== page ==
Real Compassion, true compassion, is not the fleeting acts of sympathy, empathy and kindness we show from time to time to our loved ones and perhaps to a broader field of worldly suffering - we can empathise with their pain, we want to help, we would like to relieve them of their suffering. These are beautiful traits of the human being - sometimes selfless, sometimes innocently or unconsciously selfish. All endearing qualities of humans in the human field of existence, which can alleviate temporary feelings of aloneness and stimulate feelings of connection.
However compassion runs deeper. Buddhists will say the West don’t really have the language available for a sufficient definition of Compassion as they experience it. We may know Compassion as empathy and be able to assist from that viewpoint, but this approach can quickly unravel when presented with people, acts, situations that we can’t empathise - we don’t understand, we find others actions and viewpoints difficult to comprehend and we can’t summon ‘ compassion’ as we know it.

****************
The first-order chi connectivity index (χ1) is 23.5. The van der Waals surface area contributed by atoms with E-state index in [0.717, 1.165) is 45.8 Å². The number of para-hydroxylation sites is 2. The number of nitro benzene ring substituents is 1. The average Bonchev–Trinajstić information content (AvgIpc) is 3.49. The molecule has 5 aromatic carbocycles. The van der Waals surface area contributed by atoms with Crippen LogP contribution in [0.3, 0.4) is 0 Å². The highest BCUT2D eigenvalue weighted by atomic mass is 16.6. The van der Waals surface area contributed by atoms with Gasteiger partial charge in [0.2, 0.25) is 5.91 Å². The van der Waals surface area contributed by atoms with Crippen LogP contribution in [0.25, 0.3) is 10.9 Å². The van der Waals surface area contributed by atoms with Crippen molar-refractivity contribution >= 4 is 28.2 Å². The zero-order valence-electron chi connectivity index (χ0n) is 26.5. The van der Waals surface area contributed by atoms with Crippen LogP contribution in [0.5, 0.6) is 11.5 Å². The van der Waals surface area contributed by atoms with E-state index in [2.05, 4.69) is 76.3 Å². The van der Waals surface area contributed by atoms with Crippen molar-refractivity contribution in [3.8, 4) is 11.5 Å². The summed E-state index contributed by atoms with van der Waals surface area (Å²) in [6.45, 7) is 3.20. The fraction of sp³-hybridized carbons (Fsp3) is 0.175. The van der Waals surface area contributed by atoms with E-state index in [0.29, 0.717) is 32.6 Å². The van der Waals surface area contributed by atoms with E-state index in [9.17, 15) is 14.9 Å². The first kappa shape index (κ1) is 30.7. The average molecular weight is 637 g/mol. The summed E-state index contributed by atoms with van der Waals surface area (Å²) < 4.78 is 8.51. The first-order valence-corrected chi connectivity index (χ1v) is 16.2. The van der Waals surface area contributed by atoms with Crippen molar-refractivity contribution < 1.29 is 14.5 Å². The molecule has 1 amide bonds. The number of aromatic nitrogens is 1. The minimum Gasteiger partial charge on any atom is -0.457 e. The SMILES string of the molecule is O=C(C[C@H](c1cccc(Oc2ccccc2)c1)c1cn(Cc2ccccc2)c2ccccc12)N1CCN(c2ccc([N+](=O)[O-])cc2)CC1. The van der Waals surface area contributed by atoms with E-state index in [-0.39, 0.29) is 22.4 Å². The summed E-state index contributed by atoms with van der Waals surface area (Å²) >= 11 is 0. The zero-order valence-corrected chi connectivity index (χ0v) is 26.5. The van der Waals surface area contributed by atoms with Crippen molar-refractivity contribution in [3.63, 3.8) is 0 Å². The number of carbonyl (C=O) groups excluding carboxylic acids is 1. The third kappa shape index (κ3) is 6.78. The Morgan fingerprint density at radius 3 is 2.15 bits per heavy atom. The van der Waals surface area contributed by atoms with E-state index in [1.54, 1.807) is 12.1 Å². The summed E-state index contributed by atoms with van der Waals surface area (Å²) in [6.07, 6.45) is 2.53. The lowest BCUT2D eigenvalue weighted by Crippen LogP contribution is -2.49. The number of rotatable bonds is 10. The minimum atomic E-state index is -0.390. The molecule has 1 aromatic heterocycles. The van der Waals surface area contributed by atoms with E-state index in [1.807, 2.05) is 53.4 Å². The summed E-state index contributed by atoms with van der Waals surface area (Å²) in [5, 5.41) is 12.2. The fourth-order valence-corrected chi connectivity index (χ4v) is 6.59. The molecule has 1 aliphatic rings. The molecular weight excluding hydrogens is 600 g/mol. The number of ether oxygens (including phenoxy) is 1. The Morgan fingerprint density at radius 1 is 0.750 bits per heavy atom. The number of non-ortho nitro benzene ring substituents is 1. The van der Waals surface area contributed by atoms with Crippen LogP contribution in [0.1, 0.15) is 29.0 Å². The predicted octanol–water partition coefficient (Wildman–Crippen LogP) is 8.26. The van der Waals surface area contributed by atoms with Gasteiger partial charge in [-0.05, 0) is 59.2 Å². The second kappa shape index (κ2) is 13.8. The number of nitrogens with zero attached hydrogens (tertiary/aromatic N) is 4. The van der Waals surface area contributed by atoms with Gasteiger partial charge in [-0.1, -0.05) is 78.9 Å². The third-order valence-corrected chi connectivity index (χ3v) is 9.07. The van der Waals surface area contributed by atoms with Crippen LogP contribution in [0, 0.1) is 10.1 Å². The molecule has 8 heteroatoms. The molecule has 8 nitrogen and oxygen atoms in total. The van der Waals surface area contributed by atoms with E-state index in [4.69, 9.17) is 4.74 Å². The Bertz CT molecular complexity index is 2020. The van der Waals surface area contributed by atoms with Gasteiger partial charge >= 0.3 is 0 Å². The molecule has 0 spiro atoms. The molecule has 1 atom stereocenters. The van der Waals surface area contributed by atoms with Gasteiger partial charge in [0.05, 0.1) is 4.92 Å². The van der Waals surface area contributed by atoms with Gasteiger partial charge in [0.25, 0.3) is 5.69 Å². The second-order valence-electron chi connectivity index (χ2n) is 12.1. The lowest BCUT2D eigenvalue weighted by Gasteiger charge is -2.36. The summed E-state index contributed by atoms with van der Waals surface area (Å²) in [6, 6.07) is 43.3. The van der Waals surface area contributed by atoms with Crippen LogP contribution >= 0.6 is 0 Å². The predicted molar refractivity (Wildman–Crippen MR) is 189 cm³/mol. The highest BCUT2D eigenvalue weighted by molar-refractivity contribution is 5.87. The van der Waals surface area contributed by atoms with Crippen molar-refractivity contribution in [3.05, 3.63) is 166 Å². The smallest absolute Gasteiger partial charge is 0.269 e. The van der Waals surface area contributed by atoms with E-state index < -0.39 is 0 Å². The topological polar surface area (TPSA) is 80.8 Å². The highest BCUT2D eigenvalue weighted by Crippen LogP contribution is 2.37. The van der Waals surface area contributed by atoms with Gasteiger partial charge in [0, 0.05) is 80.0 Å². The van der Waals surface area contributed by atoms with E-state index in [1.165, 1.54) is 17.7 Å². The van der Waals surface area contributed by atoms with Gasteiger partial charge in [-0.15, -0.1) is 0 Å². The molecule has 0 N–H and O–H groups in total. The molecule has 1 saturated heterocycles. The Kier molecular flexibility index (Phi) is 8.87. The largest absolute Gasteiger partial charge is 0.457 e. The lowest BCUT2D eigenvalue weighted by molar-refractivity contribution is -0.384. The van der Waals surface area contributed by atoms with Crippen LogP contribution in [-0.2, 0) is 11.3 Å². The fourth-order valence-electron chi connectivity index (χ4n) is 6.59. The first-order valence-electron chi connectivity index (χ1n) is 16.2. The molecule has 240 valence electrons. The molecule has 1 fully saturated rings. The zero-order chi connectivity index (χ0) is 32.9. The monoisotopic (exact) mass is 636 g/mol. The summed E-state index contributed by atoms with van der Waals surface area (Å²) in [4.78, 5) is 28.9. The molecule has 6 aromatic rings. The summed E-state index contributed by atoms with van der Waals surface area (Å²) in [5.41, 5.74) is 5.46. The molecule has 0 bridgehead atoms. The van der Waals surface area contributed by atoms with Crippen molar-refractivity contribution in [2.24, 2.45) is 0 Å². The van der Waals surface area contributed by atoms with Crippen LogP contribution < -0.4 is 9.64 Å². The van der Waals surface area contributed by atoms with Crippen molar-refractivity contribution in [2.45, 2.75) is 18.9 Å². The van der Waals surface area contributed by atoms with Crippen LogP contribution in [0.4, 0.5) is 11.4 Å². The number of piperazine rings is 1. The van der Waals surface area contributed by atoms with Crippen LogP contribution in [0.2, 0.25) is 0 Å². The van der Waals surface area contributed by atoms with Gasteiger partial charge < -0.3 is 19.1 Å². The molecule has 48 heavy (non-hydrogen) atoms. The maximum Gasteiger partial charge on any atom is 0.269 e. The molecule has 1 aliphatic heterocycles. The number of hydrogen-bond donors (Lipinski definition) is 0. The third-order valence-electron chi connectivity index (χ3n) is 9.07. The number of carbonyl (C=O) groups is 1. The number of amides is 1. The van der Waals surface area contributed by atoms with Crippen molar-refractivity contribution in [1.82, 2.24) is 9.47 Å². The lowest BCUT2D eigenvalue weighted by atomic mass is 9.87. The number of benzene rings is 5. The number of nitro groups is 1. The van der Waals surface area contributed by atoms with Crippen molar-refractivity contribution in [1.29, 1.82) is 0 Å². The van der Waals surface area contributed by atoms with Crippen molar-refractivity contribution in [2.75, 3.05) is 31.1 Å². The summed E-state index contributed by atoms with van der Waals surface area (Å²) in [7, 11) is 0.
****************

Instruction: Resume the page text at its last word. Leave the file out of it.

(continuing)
Herein lies the difference between the West’s sympathetic approach to easing suffering, and the East’s approach of seeing beyond the Human - beyond the form and personality, beyond the suffering essentially and into the place in which there is no separation between the sufferer and the sympathiser.
Compassion is looking into the light of where one is well, it is the knowing that no effort for empathy is required because empathy is natural to the one who sees no separation to the other. We are naturally empathetic of the suffering of human existence because we are that also, simultaneously we are also the formless non sufferer,
Compassion - true compassion - has a natural understanding of all shades of human behaviour; one doesn’t have to agree or like how humans manifest in their forms - some behaviours are completely outrageous, but there is still Compassion. Because true compassion sees where one is not that and this is seen when one knows they are not that.